I run a loop for indie-interested romance authors (so you know my bias up front). Several of our members are NYTimes and USA best selling authors. They are published both traditionally and through indie and don’t intend to give up either avenue. However, from what they say, they make a whole lot more money on the indie side. I know authors whose books were originally rejected from the “sea wall” and then THE SAME agents and publishers approached them to buy the same book (after it was indie published). Given that, indie is here to stay. Yes, there is a lot of dreck out there, both on the indie side and on the trad. side. There will be more on the indie side due to the ease of publishing there. New gatekeepers will arise (bloggers and online book reviewers?) But the reading public will have more of a say in which books are successful. Authors will still have to work hard and hustle to be successful, but I believe they have a chance to make more money today than they’ve ever had before.

  26. Jenny Milchman
    Jenny Milchman says:

    The comments are as interesting as your post, Lee! I have to say–I agree with the balanced ones, which see both sides, and tend to shy away from what I call the Drink-the-Kool-Aid mentality: The traditional publishers suck, who needs ’em, the revolution is nigh, either join us or get out.

    Don’t get me wrong–we needed a revolution. Traditional publishing is subjective, dependent upon the passion of individuals. This is its genius and its virtue. The minds and creativity I’ve encountered at my publisher are, quite simply, dazzling.

    Still, as such it misses gems and publishes…not-gems. Because 90% of titles fail to earn money (they were passionately loved, but not big sellers) traditional publishing has to depend on the top 10% of its list to carry the rest. Some of these are terrific blockbusters. Some are celebrity memoirs guaranteed to earn out.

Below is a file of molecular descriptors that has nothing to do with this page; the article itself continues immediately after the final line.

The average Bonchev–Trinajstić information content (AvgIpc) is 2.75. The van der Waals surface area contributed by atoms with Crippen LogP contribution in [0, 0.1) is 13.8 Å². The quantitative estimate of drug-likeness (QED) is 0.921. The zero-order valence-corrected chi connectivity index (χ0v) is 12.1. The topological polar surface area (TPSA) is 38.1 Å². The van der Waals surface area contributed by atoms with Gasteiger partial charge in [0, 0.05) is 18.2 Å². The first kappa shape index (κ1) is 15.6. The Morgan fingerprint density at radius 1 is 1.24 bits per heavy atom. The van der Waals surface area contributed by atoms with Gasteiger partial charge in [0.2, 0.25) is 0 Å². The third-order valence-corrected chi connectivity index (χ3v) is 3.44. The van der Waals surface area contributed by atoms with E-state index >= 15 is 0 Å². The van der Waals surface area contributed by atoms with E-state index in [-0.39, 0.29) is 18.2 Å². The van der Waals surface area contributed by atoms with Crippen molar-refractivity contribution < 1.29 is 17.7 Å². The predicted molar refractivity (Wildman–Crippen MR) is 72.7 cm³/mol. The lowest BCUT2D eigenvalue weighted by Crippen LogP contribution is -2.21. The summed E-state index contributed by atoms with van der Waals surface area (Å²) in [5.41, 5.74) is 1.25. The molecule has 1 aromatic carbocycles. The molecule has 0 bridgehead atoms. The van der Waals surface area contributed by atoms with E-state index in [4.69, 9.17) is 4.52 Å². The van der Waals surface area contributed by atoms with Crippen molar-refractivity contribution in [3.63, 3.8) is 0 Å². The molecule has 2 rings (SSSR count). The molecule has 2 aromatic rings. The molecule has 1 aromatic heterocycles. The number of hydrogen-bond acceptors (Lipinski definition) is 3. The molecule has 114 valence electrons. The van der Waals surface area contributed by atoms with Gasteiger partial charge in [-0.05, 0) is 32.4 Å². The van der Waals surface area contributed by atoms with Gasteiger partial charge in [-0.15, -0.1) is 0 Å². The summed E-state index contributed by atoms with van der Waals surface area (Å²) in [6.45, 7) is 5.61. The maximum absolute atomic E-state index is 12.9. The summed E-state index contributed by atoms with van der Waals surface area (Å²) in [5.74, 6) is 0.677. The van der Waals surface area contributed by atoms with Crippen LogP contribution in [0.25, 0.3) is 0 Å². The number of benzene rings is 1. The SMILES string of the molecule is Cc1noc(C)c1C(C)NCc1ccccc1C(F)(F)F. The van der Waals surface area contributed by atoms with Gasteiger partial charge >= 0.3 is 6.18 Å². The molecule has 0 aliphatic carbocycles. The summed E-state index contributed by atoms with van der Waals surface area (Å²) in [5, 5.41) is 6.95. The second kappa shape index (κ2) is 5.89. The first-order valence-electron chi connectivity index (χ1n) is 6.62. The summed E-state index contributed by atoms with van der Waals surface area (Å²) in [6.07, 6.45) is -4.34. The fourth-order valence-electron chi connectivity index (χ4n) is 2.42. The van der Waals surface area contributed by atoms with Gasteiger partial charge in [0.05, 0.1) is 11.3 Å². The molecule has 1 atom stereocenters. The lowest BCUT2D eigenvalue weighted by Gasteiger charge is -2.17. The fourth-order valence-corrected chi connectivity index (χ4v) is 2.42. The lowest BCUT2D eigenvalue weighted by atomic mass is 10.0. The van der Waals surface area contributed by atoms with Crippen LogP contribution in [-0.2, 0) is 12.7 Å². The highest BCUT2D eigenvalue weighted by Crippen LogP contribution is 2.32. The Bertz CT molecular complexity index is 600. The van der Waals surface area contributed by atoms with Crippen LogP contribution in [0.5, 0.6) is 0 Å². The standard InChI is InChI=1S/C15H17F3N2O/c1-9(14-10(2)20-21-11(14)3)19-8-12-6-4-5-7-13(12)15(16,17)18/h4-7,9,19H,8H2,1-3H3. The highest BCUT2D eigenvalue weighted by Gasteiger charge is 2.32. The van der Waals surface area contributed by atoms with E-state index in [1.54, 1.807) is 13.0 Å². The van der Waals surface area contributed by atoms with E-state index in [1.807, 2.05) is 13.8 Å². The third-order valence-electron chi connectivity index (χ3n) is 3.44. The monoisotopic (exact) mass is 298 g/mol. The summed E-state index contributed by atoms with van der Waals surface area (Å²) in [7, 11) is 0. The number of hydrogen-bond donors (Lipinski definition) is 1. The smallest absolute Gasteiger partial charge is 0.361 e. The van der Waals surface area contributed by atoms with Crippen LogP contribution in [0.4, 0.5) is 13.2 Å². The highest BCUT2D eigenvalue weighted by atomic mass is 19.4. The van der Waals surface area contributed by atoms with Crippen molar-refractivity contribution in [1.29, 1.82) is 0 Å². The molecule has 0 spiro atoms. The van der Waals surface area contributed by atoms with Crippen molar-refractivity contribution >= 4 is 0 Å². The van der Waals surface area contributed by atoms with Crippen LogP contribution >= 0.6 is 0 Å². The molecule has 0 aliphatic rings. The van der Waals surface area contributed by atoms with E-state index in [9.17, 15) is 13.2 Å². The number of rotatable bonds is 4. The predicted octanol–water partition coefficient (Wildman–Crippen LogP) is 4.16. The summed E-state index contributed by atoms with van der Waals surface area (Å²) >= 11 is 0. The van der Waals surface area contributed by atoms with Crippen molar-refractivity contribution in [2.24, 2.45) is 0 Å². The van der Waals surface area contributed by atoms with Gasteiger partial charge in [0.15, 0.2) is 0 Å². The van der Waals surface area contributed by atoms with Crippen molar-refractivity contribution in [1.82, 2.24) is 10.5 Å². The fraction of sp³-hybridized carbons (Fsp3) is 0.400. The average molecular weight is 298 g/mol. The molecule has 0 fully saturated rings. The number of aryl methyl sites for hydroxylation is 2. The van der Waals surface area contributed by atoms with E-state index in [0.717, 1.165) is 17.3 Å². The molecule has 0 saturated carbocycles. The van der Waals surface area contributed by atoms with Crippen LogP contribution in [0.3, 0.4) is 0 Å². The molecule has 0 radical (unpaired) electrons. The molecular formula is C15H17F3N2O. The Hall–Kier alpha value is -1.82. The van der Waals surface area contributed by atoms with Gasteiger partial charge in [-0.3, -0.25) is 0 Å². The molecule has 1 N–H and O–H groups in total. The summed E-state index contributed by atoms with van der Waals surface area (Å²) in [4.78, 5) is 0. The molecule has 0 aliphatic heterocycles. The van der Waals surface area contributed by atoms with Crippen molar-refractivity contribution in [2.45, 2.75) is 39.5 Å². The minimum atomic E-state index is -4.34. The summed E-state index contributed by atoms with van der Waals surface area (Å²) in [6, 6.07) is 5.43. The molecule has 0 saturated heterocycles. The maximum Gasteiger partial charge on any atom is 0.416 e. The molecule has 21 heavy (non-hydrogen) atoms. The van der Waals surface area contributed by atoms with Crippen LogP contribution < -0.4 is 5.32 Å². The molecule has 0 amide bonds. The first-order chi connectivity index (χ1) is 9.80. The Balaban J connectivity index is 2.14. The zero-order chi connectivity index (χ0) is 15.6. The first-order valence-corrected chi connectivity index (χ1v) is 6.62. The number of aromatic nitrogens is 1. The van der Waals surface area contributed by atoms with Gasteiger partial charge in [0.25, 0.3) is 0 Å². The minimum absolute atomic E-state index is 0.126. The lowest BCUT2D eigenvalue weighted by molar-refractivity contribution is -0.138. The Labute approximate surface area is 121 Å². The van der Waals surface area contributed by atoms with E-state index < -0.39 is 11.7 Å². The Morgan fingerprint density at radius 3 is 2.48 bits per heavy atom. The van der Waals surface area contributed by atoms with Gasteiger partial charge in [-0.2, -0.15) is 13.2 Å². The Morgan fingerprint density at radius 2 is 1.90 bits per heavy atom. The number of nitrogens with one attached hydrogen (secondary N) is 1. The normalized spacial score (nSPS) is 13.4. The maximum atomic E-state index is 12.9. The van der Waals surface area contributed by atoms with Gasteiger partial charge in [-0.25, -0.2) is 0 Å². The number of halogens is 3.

Indie publishing has in the meantime democratized access and resurrected something of a midlist. Something of one. Most authors still don’t earn much, as this post points out. But if you do have a gem that was missed for whatever reason, it can be found–and that is a great thing.

    There’s one other point about traditional publishing, and since as with every revolution the revolting parties tend to speak loudest, we’re not hearing much about this. But one commenter did touch on the fact that being with a publisher who is willing to invest in your career is an unmatched experience. It’s not to be thrown out without even considering its merit (“Who needs ’em?”)

    I advise writers to assess very carefully the potential their book has, its possible audience, their own personality traits as writers, what stage in their life they are at, and finally, what opportunities are presenting themselves.

    That’s a lot to consider. But I promise if you do, and you have a great book, that will book will stand a much better chance of success.

    Here’s to great writing and reading 🙂

  27. carlbrookins
    carlbrookins says:

    Hey Lee, I’d love to write a reaction. You’ll publish it? What’s my advance? Oh…..I see.
    Here’s my take. You got a good thread going here, milk it, baby. But how do you make any money with it? The post has some overtones of either distaste or envy, as in, “why didn’t I think of that?”